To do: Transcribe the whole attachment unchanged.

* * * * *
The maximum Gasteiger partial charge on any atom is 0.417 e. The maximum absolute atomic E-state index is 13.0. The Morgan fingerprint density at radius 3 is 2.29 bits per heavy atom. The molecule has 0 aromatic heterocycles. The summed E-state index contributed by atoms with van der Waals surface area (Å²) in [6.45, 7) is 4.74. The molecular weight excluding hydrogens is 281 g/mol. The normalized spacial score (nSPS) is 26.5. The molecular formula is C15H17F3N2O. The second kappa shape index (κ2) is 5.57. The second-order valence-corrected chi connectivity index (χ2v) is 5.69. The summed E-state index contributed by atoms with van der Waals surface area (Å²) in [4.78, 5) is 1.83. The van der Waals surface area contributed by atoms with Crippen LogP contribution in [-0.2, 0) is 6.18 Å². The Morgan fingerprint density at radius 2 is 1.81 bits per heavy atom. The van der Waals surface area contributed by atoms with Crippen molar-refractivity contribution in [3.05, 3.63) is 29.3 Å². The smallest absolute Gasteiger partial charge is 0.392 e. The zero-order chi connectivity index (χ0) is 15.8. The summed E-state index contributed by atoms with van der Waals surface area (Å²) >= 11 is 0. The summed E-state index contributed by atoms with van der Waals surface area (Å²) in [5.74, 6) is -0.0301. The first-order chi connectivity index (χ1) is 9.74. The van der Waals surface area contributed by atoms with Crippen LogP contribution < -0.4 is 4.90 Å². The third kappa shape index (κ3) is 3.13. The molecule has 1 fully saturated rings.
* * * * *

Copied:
The maximum Gasteiger partial charge on any atom is 0.417 e. The maximum absolute atomic E-state index is 13.0. The Morgan fingerprint density at radius 3 is 2.29 bits per heavy atom. The molecule has 0 aromatic heterocycles. The summed E-state index contributed by atoms with van der Waals surface area (Å²) in [6.45, 7) is 4.74. The molecular weight excluding hydrogens is 281 g/mol. The normalized spacial score (nSPS) is 26.5. The molecular formula is C15H17F3N2O. The second kappa shape index (κ2) is 5.57. The second-order valence-corrected chi connectivity index (χ2v) is 5.69. The summed E-state index contributed by atoms with van der Waals surface area (Å²) in [4.78, 5) is 1.83. The van der Waals surface area contributed by atoms with Crippen LogP contribution in [-0.2, 0) is 6.18 Å². The Morgan fingerprint density at radius 2 is 1.81 bits per heavy atom. The van der Waals surface area contributed by atoms with Crippen molar-refractivity contribution in [3.05, 3.63) is 29.3 Å². The smallest absolute Gasteiger partial charge is 0.392 e. The zero-order chi connectivity index (χ0) is 15.8. The summed E-state index contributed by atoms with van der Waals surface area (Å²) >= 11 is 0. The summed E-state index contributed by atoms with van der Waals surface area (Å²) in [5.74, 6) is -0.0301. The first-order chi connectivity index (χ1) is 9.74. The van der Waals surface area contributed by atoms with Crippen LogP contribution < -0.4 is 4.90 Å². The third kappa shape index (κ3) is 3.13. The molecule has 1 fully saturated rings.